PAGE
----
All the sophistication that Formula 1 projects due to the technology behind the cars will go through a dramatic simplification process next Sunday in Abu Dhabi, where the 2021 championship will put the bolt on one of the most explosive seasons to be seen. remember. This time, the spectators will have it easy because the mathematics is so simple: the title will go to Max Verstappen or Lewis Hamilton depending on who of them scores more. The fact that it is the Dutchman who commands the general table despite holding the same mark as his rival (369.5 points) is due to the greater number of victories that appear in his locker (nine, for Hamilton’s eight). That can have a direct impact on the Yas Marina circuit, in case neither of them scores, because it would be Verstappen who would be crowned for the first time.
Thinking that neither of them would cross the finish line would be far-fetched under normal conditions. What happens is that the brawl they have maintained since the course started in March has long since stopped moving through the logical channels. Since Hamilton took the Red Bull rider out of the way at Silverstone, sending him against the barriers, the level of aggressiveness has been growing both on the track and in the offices and before the microphones, where the energy team and Mercedes wage a war tremendous, with which both seek to influence the decisions that may be made by the commissioners of the International Automobile Federation (FIA), who are in charge of refereeing the contest, and whose judgment may be final this Sunday if there is a new accident in the track.
The pressures of both were completely exposed this Sunday in Saudi Arabia, where radio communications between those responsible for Red Bull and Mercedes, with Michael Masi, the Race Director, came to collapse the line. The bustle was normal in a test that was started up to three times, which was neutralized with a red flag on two occasions and in which it was even marketed with the grid positions that each other had to occupy in one of the resumes.
At the end, neither Mercedes nor Red Bull were satisfied with the treatment received by the FIA, no matter how much the star brand and, especially Hamilton, came out reinforced by chaining their third consecutive victory, the best of inertias in the most decisive moment of all. Verstappen and his team say they feel hurt by the Mad Max sanctions. The first, five seconds, for blocking the Briton in the first corner after going long. The second, 10 seconds and two points on the card, for braking in the middle of the straight, when he had been warned that he had to return the lead to his opponent, who sent him slightly behind.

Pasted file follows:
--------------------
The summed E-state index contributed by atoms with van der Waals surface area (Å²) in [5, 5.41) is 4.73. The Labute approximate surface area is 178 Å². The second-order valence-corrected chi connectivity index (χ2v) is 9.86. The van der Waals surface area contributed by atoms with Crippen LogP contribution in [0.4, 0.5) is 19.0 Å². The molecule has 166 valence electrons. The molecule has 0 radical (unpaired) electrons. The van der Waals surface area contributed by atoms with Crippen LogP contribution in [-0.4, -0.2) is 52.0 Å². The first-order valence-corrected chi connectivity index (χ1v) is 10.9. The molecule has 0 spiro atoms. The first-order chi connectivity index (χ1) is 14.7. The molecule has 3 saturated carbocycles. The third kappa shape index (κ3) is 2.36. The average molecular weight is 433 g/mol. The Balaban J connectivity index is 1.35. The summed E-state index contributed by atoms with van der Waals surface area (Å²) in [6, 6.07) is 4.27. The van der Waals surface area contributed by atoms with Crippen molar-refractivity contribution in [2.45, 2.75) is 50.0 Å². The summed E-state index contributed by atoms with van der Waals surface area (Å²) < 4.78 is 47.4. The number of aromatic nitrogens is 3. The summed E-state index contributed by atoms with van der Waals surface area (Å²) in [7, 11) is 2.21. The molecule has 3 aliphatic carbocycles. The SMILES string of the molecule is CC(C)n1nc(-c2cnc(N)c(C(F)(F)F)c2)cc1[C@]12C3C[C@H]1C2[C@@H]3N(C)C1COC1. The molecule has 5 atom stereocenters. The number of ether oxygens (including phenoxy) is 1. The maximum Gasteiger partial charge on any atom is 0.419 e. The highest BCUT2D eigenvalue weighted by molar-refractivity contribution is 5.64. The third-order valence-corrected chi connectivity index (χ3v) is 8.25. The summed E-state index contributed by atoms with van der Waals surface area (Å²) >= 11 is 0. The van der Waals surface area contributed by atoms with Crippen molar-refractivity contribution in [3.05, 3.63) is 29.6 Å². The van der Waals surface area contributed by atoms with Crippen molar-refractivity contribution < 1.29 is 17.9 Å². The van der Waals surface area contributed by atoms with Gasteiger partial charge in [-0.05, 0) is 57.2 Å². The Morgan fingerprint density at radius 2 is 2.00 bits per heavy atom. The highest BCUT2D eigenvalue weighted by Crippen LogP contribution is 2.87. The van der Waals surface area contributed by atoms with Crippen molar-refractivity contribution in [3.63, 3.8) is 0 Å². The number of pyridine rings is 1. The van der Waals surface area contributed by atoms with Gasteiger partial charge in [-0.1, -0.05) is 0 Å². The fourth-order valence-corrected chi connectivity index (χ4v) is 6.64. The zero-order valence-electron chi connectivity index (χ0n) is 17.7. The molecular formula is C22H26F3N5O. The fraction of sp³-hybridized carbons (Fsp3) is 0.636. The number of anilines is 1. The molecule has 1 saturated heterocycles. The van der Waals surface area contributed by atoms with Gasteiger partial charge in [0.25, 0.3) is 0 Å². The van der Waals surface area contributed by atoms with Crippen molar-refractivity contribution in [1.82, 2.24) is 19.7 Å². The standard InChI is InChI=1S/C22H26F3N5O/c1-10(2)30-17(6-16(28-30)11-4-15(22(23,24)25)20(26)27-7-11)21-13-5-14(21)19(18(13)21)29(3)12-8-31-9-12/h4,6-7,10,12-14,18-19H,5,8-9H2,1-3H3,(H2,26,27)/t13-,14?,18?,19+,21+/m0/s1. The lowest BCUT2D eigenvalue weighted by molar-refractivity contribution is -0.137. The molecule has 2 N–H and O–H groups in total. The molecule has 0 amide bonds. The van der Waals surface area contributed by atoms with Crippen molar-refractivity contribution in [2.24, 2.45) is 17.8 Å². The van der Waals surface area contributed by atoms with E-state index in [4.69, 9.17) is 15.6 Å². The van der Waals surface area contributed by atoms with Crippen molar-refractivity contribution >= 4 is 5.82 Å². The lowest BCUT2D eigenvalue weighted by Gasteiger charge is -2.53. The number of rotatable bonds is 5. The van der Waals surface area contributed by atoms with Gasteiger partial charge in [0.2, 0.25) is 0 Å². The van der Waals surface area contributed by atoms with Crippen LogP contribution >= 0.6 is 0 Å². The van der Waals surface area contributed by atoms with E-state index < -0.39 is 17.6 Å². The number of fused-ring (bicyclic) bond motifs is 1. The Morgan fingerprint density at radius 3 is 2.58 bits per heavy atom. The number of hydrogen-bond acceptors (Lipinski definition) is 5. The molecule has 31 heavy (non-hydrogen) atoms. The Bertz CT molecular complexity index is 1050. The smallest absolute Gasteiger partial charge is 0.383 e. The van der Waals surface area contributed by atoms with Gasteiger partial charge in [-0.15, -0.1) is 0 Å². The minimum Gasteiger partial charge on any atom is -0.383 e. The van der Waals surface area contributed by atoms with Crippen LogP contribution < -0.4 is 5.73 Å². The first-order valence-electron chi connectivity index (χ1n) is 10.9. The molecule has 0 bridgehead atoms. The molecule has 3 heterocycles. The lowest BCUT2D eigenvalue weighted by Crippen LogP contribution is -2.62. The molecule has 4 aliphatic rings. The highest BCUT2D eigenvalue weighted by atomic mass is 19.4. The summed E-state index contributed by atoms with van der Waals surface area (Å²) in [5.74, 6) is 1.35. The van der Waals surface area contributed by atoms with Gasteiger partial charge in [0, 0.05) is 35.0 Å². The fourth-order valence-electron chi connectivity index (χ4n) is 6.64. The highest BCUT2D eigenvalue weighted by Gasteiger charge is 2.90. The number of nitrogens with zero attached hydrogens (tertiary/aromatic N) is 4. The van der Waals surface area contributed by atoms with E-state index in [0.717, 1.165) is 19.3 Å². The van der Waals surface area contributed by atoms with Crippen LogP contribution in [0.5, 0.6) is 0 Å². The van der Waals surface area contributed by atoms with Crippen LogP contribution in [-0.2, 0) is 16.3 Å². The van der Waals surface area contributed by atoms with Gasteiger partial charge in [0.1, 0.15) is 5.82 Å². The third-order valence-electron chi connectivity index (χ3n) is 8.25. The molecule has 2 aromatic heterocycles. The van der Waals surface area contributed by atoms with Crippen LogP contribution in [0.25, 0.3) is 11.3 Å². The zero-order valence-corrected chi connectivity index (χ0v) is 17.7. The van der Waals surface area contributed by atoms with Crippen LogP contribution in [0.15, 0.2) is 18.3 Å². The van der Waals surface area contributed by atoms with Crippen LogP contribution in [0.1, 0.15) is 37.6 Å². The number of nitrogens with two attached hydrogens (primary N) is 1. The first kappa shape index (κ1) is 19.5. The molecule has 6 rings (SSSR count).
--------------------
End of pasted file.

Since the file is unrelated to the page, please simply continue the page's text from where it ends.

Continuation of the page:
The attack stage between Mercedes and Red Bull has already given way to something more unpleasant, with darts aimed directly at the control and decision-making room. “I think F1 misses Charlie Whiting [exdirector de carrera]. I feel bad saying it, but I had a lot of experience, “said Christian Horner, director of Red Bull, before leaving Saudi Arabia. Verstappen spoke along the same lines as soon as he crossed the line, when he was told by radio that the fans had designated him as the driver of the day by popular vote: “Fortunately, the fans do know about racing, because what happened here is amazing. This sport already relies more on penalties than racing. This is no longer F1 ″.
The verdict reflects the significance of the moment. The Dutch penalty is relevant insofar as it certifies malpractice, but it has no effect because it did not alter the positions of the grand prix and, consequently, neither the World Cup. The cliché that anything can happen in Abu Dhabi is truer than ever if you look at the climate of belligerence that has been installed both on the asphalt and in the paddock.
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George Holan is chief editor at Plainsmen Post and has articles published in many notable publications in the last decade.